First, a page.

They are going to ask lots of questions. They're probably going to touch on things like the child separation policy or potentially about immigration and health care. But this will be largely about the Russia investigation, how much people know about it and how much the - inside of the attorney general's office, how much they're talking to the president about that. And it'll be public, so we'll watch that happen.

MARTIN: This hearing with Whitaker comes at the end of a week where Democrats started to follow through on campaign promises to investigate the president, to investigate his administration. One of those promises - Democrats have pledged to look into Trump's tax returns. Is that going to be part of this oversight push?

SNELL: It absolutely is. We just don't know how fast it's going to move. Just the other day, House Speaker Nancy Pelosi said that she was - wanting people to be cautious. She wants people to be careful about this because sensitive tax returns are a really serious thing, and releasing them quickly has a lot of potential implications and potential legal implications if the president decides not to comply.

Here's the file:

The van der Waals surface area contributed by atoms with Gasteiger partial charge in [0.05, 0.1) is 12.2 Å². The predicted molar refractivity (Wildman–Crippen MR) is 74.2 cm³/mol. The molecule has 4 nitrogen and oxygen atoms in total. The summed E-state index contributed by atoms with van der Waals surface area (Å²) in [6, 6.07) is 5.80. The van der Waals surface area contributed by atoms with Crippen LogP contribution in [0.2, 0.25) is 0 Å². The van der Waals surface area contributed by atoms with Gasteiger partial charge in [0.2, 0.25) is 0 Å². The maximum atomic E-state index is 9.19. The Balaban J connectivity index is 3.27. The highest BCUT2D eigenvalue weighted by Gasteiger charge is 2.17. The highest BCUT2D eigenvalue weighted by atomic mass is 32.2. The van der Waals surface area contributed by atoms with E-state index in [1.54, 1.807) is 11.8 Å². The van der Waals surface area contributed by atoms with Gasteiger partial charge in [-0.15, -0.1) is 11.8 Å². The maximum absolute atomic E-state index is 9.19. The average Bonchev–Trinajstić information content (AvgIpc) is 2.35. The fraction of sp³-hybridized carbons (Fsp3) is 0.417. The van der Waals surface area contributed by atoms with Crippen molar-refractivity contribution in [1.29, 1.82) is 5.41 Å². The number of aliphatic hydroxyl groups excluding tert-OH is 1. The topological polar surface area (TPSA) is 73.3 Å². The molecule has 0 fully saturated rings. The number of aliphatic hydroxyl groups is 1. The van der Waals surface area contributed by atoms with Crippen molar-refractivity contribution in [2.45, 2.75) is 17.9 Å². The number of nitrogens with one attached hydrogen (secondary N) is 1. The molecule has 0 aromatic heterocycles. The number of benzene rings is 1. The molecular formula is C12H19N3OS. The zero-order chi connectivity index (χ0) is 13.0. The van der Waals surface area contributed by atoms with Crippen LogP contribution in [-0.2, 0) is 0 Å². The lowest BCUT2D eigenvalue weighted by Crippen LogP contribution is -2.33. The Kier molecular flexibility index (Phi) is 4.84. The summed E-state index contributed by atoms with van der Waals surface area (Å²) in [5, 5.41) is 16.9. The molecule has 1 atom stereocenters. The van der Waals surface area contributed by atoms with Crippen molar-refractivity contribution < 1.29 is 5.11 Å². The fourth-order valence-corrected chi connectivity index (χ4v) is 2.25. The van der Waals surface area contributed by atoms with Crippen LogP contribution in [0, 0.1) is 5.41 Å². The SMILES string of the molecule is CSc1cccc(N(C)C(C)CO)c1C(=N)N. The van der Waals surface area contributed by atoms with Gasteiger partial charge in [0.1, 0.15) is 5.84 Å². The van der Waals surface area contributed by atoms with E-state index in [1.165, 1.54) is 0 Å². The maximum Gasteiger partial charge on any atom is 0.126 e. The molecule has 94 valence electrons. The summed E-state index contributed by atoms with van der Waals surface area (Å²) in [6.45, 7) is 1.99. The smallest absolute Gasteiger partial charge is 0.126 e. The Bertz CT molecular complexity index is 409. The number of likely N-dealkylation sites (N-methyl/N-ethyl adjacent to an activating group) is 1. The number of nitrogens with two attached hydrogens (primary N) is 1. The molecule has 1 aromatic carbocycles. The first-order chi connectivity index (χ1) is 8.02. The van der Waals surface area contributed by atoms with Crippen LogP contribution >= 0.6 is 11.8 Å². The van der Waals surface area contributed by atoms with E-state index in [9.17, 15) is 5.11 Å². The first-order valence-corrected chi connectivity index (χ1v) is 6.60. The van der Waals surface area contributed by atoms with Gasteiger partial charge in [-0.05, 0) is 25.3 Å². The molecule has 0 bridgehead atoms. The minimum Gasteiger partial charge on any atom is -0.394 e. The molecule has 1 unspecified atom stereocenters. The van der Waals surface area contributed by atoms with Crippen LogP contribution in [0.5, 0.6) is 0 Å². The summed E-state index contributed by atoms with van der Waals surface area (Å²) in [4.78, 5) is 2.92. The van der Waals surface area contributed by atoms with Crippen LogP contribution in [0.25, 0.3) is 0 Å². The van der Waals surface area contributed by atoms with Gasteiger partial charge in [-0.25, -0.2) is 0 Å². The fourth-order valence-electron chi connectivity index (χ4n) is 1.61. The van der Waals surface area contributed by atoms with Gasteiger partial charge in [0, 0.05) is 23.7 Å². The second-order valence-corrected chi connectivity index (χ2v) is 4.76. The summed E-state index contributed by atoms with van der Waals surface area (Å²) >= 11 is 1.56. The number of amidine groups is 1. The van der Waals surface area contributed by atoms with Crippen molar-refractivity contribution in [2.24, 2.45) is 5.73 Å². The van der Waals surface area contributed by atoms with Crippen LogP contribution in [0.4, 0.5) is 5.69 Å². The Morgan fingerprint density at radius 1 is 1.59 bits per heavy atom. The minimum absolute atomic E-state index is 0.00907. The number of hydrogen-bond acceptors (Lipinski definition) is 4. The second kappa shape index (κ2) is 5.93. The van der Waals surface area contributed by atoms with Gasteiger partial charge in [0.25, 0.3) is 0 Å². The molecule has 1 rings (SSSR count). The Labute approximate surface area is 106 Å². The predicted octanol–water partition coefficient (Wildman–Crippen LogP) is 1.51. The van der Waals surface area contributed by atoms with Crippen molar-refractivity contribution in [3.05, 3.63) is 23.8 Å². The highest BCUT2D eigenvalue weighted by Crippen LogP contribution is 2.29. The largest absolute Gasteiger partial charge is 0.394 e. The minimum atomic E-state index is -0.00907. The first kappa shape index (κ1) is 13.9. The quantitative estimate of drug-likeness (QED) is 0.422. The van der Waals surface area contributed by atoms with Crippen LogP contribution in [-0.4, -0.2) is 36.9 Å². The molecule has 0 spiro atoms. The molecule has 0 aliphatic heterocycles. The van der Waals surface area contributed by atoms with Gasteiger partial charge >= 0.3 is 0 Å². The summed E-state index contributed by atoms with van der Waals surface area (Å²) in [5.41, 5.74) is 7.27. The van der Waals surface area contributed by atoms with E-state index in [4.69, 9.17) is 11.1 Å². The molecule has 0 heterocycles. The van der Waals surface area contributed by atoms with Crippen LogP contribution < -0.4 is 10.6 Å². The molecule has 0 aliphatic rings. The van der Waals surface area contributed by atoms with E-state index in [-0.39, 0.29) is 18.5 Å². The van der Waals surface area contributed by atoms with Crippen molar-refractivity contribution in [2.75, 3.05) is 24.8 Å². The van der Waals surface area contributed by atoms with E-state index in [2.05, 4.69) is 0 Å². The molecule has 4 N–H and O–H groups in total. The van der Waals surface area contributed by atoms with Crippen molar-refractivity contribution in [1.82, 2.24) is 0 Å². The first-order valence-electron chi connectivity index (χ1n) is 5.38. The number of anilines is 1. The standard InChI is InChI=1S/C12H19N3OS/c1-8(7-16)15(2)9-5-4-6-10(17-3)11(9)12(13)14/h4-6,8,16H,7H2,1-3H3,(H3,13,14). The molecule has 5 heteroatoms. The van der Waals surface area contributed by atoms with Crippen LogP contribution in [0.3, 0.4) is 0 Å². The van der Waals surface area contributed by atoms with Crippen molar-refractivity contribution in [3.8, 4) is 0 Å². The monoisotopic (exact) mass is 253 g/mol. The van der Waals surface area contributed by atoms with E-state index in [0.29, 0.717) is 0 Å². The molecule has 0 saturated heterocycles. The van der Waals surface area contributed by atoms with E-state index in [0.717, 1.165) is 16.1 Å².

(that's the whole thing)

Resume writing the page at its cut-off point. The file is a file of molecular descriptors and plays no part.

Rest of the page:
But, you know, it's important to think about this in the context of broader oversight that Democrats want to do. They are moving forward from the shutdown. And they want to spend their time making sure that they make good on promises to investigate this president, and this week was all about that.

MARTIN: Is - does that jeopardize their other agenda items? Because they're not just about investigating the president, right?

SNELL: They say that it doesn't. They want to do other things. They want to make health care more affordable. They want to have conversations about climate change. But really, when you are - Democrats are the - only controlling the House. They don't have power over the Senate or the White House. So it's hard to legislate. Doing these investigations allows them to put their stamp on everything - on guns, on child separation, like we talked about, and even on the environment.